My Month of Crime Fiction: The Maltese Falcon by Dashiell Hammett Maltese Falcon (1930) by Dashiell Hammett

While reading The Maltese Falcon, I had the strangest sense of déjà vu, as if I'd seen/read all of the novel's elements before: the chain-smoking private eye; the mysterious, sexy lady client asking the detective for help; the motley group of criminals ultimately caught in the detective's net, etc. etc. Of course, that's because I had: The Maltese Falcon has seeped into our cultural consciousness, until the Private Investigator/Detective is a well-recognized figure in the crime/noir genre. Much riffing has been done on these elements, and the films and books that developed from and around it are too numerous to discuss here (although Chandler took Hammett's formula and brought it to new heights). I kept thinking about tv shows of the 1960s like Dragnet and Get Smart (specifically, the hilarious episode "Tequila Mockingbird"). There's even a recent Sesame Street spoof on the "Private I."

So it was quite a trip to read the original. Besides all the lady-pawing that goes on, especially by Sam Spade, the story is as clipped and speedy as the detective's own action plan, which changes every few minutes to fit his developing understanding of the criminal mess he's investigating. I must admit here that I was pretty lost about a third of the way through, though, trying to keep straight when Brigid was in Hong Kong and when she was with Thursby and who killed that dude after he killed Spade's partner...I'm just not that good a juggler, I suppose.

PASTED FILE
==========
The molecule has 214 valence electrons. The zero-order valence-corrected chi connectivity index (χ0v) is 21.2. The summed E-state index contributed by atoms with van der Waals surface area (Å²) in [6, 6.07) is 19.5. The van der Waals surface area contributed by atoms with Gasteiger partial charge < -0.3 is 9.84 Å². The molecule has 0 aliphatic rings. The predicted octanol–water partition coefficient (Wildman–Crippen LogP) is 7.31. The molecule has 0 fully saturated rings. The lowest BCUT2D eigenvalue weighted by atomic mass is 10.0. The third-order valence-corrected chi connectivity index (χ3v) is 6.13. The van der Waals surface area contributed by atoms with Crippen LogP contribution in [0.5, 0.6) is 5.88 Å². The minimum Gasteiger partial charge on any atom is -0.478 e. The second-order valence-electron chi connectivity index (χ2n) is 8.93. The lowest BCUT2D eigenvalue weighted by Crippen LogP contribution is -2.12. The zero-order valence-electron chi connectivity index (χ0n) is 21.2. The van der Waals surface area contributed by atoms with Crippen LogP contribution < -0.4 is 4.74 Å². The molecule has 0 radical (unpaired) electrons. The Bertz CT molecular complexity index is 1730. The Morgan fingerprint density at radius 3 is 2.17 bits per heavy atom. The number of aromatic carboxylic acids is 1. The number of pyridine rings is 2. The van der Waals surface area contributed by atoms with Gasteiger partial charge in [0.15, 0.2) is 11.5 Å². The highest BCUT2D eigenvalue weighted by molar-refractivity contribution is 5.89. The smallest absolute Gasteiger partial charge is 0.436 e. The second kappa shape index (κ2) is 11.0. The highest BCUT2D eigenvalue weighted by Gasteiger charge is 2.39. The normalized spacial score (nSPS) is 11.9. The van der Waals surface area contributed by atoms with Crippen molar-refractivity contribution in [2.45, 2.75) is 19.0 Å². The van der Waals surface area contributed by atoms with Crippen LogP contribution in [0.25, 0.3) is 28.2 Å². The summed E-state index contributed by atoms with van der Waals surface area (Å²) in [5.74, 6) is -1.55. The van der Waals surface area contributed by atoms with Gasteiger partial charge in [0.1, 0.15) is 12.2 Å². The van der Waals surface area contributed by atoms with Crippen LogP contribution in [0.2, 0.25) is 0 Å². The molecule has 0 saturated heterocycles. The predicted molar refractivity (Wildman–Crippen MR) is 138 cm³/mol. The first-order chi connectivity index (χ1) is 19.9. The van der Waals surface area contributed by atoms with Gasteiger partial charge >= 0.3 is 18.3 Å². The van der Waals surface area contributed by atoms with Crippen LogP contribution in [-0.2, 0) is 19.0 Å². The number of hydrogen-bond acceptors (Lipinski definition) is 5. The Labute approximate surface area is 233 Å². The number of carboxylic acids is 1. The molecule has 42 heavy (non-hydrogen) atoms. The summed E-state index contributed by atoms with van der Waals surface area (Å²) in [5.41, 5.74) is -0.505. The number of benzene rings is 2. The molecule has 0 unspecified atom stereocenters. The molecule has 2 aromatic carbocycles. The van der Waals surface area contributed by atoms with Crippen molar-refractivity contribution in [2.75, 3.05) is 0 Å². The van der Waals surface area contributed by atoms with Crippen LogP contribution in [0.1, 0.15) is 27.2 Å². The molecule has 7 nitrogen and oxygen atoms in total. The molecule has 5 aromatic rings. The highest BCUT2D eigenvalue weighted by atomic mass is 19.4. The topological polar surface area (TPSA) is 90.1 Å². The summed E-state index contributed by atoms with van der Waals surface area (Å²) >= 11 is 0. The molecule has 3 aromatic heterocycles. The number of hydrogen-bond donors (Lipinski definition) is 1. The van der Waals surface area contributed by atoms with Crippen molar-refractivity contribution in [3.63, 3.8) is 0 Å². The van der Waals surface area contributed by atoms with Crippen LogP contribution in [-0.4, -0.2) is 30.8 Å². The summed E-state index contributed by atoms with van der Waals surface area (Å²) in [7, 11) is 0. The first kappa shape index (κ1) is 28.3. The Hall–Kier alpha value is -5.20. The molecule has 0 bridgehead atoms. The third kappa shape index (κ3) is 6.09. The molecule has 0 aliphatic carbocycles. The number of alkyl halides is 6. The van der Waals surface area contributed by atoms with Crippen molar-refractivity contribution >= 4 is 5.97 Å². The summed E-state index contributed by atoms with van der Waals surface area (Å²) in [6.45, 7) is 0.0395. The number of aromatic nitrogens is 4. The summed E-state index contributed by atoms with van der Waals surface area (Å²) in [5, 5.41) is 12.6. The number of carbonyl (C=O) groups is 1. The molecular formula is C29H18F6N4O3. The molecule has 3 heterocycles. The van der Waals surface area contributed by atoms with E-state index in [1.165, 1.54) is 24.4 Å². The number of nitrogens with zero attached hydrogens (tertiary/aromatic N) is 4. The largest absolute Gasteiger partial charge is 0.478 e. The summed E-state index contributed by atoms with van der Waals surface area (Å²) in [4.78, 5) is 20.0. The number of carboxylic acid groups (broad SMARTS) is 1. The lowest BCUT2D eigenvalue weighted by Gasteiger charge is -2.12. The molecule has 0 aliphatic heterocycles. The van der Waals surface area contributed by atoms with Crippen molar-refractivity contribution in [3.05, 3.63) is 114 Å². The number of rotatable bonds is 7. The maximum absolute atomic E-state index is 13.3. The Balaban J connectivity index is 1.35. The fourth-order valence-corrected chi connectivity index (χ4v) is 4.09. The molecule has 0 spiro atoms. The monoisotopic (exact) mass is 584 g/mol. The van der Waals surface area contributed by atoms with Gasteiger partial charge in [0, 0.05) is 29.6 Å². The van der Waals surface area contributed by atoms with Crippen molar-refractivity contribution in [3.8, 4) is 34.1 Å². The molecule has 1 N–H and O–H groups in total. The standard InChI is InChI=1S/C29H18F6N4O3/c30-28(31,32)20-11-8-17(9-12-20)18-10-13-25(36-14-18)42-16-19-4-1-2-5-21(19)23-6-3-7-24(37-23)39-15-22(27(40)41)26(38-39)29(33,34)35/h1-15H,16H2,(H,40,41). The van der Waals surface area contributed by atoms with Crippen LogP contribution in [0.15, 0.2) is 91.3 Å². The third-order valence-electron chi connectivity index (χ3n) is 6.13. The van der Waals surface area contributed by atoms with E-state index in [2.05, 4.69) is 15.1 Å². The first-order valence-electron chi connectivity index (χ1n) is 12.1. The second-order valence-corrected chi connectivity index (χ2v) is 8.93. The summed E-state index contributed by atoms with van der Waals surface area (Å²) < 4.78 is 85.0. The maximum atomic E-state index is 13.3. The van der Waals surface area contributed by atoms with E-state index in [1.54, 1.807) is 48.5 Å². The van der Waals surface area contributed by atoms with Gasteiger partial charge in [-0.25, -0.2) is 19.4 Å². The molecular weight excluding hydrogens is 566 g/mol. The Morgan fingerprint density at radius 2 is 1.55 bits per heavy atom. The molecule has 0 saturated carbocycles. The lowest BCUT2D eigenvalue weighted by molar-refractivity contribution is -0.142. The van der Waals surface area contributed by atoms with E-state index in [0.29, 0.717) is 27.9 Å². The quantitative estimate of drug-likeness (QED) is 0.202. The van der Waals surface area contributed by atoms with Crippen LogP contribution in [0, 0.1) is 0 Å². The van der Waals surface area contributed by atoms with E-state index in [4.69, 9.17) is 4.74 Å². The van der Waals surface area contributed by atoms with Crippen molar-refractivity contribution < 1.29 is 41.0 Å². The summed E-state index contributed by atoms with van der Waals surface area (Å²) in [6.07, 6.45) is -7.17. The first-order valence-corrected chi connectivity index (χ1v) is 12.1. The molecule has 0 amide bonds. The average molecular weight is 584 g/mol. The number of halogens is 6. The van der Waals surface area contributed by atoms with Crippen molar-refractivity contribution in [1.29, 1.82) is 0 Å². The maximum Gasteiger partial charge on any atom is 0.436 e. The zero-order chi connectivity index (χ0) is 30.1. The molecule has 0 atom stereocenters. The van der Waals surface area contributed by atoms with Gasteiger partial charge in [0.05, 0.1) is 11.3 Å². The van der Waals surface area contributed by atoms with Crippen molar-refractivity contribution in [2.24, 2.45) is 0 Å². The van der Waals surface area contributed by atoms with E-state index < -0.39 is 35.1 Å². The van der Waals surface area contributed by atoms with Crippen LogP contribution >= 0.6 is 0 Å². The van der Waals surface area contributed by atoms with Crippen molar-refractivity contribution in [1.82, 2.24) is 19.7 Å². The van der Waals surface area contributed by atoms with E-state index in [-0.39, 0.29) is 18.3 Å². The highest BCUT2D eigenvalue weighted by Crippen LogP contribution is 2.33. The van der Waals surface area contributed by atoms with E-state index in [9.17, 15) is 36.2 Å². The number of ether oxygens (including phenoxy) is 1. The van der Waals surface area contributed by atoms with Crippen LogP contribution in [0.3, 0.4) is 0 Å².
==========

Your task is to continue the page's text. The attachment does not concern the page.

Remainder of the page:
I knew, though, that Spade would lay it all out by the end, which he did. And what struck me was how he (mostly) kept his cool in the midst of that maelstrom of lies, deceit, double-double-crossing, and the fate of a mysterious bird statue. Although he did get pretty pissed off here and there.

And I know it's anachronistic, but I also couldn't help thinking what effect a cell phone might have had on the story. For one thing, they could have avoided all that coming and going and missing one another (Spade and Brigid and Effie, specifically). But that's beside the point.

I'm moving on to Chandler's The Big Sleep now, and I'm excited to see what he does with the genre. Almost a decade separates this from The Maltese Falcon, and a lot can happen in that time, and we're talking the 1930s here: i.e. gangsters, Prohibition, the rise of the FBI, economic depression. Man, those were some crazy times.

No comments:

Post a Comment